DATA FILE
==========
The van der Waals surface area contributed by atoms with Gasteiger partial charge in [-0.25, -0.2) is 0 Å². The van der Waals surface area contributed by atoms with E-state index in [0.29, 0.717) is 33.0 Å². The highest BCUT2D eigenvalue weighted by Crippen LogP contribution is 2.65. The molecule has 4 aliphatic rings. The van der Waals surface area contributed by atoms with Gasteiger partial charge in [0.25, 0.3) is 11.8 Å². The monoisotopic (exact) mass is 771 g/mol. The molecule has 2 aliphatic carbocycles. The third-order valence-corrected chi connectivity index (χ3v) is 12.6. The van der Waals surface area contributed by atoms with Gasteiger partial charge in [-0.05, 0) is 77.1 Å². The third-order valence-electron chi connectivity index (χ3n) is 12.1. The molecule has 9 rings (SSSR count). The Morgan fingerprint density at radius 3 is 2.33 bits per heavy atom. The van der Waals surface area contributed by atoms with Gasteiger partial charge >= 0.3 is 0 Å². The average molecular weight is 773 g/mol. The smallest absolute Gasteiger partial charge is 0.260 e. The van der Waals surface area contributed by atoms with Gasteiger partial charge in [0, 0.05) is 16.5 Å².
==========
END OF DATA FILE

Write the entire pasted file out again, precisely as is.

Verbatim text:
The van der Waals surface area contributed by atoms with Gasteiger partial charge in [-0.25, -0.2) is 0 Å². The van der Waals surface area contributed by atoms with E-state index in [0.29, 0.717) is 33.0 Å². The highest BCUT2D eigenvalue weighted by Crippen LogP contribution is 2.65. The molecule has 4 aliphatic rings. The van der Waals surface area contributed by atoms with Gasteiger partial charge in [0.25, 0.3) is 11.8 Å². The monoisotopic (exact) mass is 771 g/mol. The molecule has 2 aliphatic carbocycles. The third-order valence-corrected chi connectivity index (χ3v) is 12.6. The van der Waals surface area contributed by atoms with Gasteiger partial charge in [-0.05, 0) is 77.1 Å². The third-order valence-electron chi connectivity index (χ3n) is 12.1. The molecule has 9 rings (SSSR count). The Morgan fingerprint density at radius 3 is 2.33 bits per heavy atom. The van der Waals surface area contributed by atoms with Gasteiger partial charge >= 0.3 is 0 Å². The average molecular weight is 773 g/mol. The smallest absolute Gasteiger partial charge is 0.260 e. The van der Waals surface area contributed by atoms with Gasteiger partial charge in [0, 0.05) is 16.5 Å².